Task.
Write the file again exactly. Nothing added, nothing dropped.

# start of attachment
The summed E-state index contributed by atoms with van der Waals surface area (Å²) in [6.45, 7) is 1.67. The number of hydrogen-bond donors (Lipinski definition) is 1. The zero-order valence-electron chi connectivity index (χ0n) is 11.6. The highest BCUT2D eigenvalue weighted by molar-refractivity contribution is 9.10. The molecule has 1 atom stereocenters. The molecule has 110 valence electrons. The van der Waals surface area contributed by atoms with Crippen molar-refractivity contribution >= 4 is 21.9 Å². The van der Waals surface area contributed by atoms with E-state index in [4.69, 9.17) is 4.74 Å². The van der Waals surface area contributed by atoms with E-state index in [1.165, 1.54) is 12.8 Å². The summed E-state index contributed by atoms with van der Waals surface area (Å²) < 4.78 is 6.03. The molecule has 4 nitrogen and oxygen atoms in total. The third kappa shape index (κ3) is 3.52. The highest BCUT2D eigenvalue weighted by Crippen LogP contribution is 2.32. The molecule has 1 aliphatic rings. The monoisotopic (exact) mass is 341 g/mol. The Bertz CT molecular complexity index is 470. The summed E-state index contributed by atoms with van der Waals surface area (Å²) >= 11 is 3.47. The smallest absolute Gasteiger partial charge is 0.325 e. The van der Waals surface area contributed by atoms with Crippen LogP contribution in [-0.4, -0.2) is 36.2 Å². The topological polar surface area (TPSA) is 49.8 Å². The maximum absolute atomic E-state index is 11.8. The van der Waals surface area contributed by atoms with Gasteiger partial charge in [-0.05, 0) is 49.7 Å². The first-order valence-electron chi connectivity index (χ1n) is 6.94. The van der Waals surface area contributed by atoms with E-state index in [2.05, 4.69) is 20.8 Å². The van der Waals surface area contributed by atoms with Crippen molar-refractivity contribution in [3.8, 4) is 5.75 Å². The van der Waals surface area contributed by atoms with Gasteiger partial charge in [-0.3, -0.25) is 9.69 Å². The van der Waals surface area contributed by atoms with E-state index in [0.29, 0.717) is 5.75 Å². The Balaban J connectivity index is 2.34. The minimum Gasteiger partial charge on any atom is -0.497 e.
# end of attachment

The summed E-state index contributed by atoms with van der Waals surface area (Å²) in [6.45, 7) is 1.67. The number of hydrogen-bond donors (Lipinski definition) is 1. The zero-order valence-electron chi connectivity index (χ0n) is 11.6. The highest BCUT2D eigenvalue weighted by molar-refractivity contribution is 9.10. The molecule has 1 atom stereocenters. The molecule has 110 valence electrons. The van der Waals surface area contributed by atoms with Crippen molar-refractivity contribution >= 4 is 21.9 Å². The van der Waals surface area contributed by atoms with E-state index in [4.69, 9.17) is 4.74 Å². The van der Waals surface area contributed by atoms with E-state index in [1.165, 1.54) is 12.8 Å². The summed E-state index contributed by atoms with van der Waals surface area (Å²) < 4.78 is 6.03. The molecule has 4 nitrogen and oxygen atoms in total. The third kappa shape index (κ3) is 3.52. The highest BCUT2D eigenvalue weighted by Crippen LogP contribution is 2.32. The molecule has 1 aliphatic rings. The monoisotopic (exact) mass is 341 g/mol. The Bertz CT molecular complexity index is 470. The summed E-state index contributed by atoms with van der Waals surface area (Å²) >= 11 is 3.47. The smallest absolute Gasteiger partial charge is 0.325 e. The van der Waals surface area contributed by atoms with Crippen LogP contribution in [-0.4, -0.2) is 36.2 Å². The topological polar surface area (TPSA) is 49.8 Å². The maximum absolute atomic E-state index is 11.8. The van der Waals surface area contributed by atoms with Gasteiger partial charge in [-0.05, 0) is 49.7 Å². The first-order valence-electron chi connectivity index (χ1n) is 6.94. The van der Waals surface area contributed by atoms with E-state index in [2.05, 4.69) is 20.8 Å². The van der Waals surface area contributed by atoms with Crippen molar-refractivity contribution in [3.8, 4) is 5.75 Å². The van der Waals surface area contributed by atoms with Gasteiger partial charge in [-0.3, -0.25) is 9.69 Å². The van der Waals surface area contributed by atoms with E-state index in [0.29, 0.717) is 5.75 Å². The Balaban J connectivity index is 2.34. The minimum Gasteiger partial charge on any atom is -0.497 e.